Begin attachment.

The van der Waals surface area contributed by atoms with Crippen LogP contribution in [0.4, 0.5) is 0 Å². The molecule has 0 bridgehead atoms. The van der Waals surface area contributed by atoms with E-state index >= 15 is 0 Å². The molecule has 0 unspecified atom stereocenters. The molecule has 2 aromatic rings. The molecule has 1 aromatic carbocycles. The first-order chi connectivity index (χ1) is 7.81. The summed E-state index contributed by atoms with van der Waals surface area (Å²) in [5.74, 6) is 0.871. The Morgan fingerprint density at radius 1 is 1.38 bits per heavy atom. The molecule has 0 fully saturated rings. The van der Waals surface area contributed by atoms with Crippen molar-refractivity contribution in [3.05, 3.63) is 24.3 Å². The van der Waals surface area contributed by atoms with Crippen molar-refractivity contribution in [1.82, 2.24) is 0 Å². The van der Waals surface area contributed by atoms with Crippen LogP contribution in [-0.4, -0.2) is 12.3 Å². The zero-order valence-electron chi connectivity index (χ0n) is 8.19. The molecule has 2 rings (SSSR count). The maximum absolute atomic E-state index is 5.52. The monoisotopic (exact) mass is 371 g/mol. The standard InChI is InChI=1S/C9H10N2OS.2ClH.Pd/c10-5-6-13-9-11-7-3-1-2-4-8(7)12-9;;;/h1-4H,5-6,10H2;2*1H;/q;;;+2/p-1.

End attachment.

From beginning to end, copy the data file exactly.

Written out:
The van der Waals surface area contributed by atoms with Crippen LogP contribution in [0.4, 0.5) is 0 Å². The molecule has 0 bridgehead atoms. The van der Waals surface area contributed by atoms with E-state index >= 15 is 0 Å². The molecule has 0 unspecified atom stereocenters. The molecule has 2 aromatic rings. The molecule has 1 aromatic carbocycles. The first-order chi connectivity index (χ1) is 7.81. The summed E-state index contributed by atoms with van der Waals surface area (Å²) in [5.74, 6) is 0.871. The Morgan fingerprint density at radius 1 is 1.38 bits per heavy atom. The molecule has 0 fully saturated rings. The van der Waals surface area contributed by atoms with Crippen molar-refractivity contribution in [3.05, 3.63) is 24.3 Å². The van der Waals surface area contributed by atoms with Crippen molar-refractivity contribution in [1.82, 2.24) is 0 Å². The van der Waals surface area contributed by atoms with Crippen LogP contribution in [-0.4, -0.2) is 12.3 Å². The zero-order valence-electron chi connectivity index (χ0n) is 8.19. The molecule has 2 rings (SSSR count). The maximum absolute atomic E-state index is 5.52. The monoisotopic (exact) mass is 371 g/mol. The standard InChI is InChI=1S/C9H10N2OS.2ClH.Pd/c10-5-6-13-9-11-7-3-1-2-4-8(7)12-9;;;/h1-4H,5-6,10H2;2*1H;/q;;;+2/p-1.